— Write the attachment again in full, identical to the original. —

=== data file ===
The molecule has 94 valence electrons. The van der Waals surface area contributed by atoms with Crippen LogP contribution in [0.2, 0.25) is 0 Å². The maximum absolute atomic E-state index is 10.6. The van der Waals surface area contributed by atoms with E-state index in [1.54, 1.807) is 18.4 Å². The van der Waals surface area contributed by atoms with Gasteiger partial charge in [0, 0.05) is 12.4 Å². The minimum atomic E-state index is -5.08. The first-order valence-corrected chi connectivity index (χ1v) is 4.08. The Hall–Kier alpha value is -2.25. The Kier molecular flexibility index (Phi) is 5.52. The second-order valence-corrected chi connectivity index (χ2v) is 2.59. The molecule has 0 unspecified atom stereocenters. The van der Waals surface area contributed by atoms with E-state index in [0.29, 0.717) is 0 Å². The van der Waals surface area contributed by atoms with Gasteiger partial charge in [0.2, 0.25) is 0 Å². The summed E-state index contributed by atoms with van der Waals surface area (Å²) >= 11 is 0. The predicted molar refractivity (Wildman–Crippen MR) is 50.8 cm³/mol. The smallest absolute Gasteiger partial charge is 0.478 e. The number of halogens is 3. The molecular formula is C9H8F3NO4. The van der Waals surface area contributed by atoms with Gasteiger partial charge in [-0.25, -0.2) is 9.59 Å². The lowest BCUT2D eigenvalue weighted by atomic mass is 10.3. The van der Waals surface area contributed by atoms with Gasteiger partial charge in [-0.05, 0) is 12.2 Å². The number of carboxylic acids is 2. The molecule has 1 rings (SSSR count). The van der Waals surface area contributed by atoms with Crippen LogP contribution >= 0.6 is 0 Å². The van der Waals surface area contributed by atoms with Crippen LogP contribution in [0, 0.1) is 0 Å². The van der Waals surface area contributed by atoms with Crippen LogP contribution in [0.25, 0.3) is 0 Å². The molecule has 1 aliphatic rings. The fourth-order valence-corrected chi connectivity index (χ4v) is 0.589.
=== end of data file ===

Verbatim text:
The molecule has 94 valence electrons. The van der Waals surface area contributed by atoms with Crippen LogP contribution in [0.2, 0.25) is 0 Å². The maximum absolute atomic E-state index is 10.6. The van der Waals surface area contributed by atoms with E-state index in [1.54, 1.807) is 18.4 Å². The van der Waals surface area contributed by atoms with Gasteiger partial charge in [0, 0.05) is 12.4 Å². The minimum atomic E-state index is -5.08. The first-order valence-corrected chi connectivity index (χ1v) is 4.08. The Hall–Kier alpha value is -2.25. The Kier molecular flexibility index (Phi) is 5.52. The second-order valence-corrected chi connectivity index (χ2v) is 2.59. The molecule has 0 unspecified atom stereocenters. The van der Waals surface area contributed by atoms with E-state index in [0.29, 0.717) is 0 Å². The van der Waals surface area contributed by atoms with Gasteiger partial charge in [0.2, 0.25) is 0 Å². The summed E-state index contributed by atoms with van der Waals surface area (Å²) >= 11 is 0. The predicted molar refractivity (Wildman–Crippen MR) is 50.8 cm³/mol. The smallest absolute Gasteiger partial charge is 0.478 e. The number of halogens is 3. The molecular formula is C9H8F3NO4. The van der Waals surface area contributed by atoms with Gasteiger partial charge in [-0.25, -0.2) is 9.59 Å². The lowest BCUT2D eigenvalue weighted by atomic mass is 10.3. The van der Waals surface area contributed by atoms with Gasteiger partial charge in [-0.05, 0) is 12.2 Å². The number of carboxylic acids is 2. The molecule has 1 rings (SSSR count). The van der Waals surface area contributed by atoms with Crippen LogP contribution >= 0.6 is 0 Å². The van der Waals surface area contributed by atoms with Crippen LogP contribution in [0, 0.1) is 0 Å². The van der Waals surface area contributed by atoms with Crippen LogP contribution in [0.25, 0.3) is 0 Å². The molecule has 1 aliphatic rings. The fourth-order valence-corrected chi connectivity index (χ4v) is 0.589.